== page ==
What would have happened had Shakespeare had a wonderfully gifted sister, called Judith, let us say ...
... it takes little skill in psychology to be sure that a highly gifted girl who had tried to use her gift for poetry would have been so thwarted and hindered ... that she would have lost her health and sanity.
– Virginia Woolf, A Room of One's Own
Virginia Woolf' held a grim view of women's writing during the age of Shakespeare, in large part because she was entirely unaware of just how many women were writing. Woolf was aware of a few early women writers, but she had no idea how many women actually were writing, because many of their works circulated in manuscript and were never published. Among the women she read about were seventeenth-century diarist and historian Lady Anne Clifford, the women of the French Salons, and Mary Sidney and Mary Wroth. But others—women writing about love and heroic romances; women writing plays to be read and performed; women translating religious works—these she did not know of. As the exhibition explores the work of these women, from Mary Sidney and Laura Battiferri, and Louise Labé to Aphra Behn, it challenges Woolf ’s notion that women were unable to rise above their gender to create lasting works.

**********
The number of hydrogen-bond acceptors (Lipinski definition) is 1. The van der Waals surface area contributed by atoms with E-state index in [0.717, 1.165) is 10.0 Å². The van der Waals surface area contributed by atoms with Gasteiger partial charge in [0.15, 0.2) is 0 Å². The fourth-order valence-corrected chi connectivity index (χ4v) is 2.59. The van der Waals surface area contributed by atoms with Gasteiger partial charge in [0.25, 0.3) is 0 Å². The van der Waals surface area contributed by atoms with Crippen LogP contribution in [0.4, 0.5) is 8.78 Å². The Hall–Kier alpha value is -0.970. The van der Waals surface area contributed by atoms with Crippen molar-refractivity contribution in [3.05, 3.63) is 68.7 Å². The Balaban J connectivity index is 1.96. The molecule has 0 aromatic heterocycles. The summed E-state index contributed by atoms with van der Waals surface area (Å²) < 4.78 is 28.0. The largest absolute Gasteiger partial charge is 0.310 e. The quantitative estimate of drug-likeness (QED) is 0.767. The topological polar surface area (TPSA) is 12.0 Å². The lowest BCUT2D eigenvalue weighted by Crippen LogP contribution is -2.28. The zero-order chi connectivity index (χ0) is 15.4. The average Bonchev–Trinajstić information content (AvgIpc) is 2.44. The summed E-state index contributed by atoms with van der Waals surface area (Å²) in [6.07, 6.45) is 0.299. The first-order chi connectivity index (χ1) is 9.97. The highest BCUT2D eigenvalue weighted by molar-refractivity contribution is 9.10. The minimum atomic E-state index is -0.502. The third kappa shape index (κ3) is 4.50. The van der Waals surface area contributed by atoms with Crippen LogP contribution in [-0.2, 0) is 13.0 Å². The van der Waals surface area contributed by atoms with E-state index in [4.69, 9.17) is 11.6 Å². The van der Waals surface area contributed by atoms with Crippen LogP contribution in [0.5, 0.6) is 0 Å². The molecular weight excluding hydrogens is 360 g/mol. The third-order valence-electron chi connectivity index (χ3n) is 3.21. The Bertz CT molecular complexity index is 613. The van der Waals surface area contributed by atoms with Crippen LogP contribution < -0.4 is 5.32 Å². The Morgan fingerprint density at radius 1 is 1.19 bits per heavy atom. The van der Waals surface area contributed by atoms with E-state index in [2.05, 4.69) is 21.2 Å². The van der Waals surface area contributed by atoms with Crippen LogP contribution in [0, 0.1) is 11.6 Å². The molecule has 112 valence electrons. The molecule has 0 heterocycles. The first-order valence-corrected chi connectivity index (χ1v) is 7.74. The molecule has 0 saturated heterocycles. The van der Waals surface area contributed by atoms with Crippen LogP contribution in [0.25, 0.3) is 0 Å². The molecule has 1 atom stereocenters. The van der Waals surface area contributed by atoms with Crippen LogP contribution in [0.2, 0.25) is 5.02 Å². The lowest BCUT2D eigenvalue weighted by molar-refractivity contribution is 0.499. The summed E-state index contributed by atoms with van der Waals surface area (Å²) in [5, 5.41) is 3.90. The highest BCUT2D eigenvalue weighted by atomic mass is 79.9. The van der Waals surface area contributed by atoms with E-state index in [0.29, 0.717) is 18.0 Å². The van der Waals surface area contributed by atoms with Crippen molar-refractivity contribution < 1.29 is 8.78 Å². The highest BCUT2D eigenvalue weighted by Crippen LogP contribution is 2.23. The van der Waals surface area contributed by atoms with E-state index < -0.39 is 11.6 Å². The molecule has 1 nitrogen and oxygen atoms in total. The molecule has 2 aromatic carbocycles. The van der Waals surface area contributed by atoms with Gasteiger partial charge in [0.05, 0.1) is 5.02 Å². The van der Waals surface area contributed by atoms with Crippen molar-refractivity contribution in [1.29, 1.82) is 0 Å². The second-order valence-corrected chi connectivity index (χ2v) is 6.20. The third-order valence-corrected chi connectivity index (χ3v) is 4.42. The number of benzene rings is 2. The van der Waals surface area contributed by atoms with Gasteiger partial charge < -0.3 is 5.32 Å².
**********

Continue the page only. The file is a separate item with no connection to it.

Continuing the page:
In recent decades, modern scholars have discovered or rediscovered many works that lay critically neglected for years. In the following pages, these scholars give their insights into the rich literary lives of the women who truly were Shakespeare's sisters.
Case 1: Lady Anne Clifford
Case 2: Elizabeth Cary
Case 3: Mary Sidney
Case 4: Marguerite de Navarre
Case 5: Gaspara Stampa
Lady Anne Southwell
Case 7: Lady Mary Wroth
Case 9: Women of the French Salons
Case 11: Katherine Philips
Case 12: Aphra Behn
Case 13: Christine de Pisan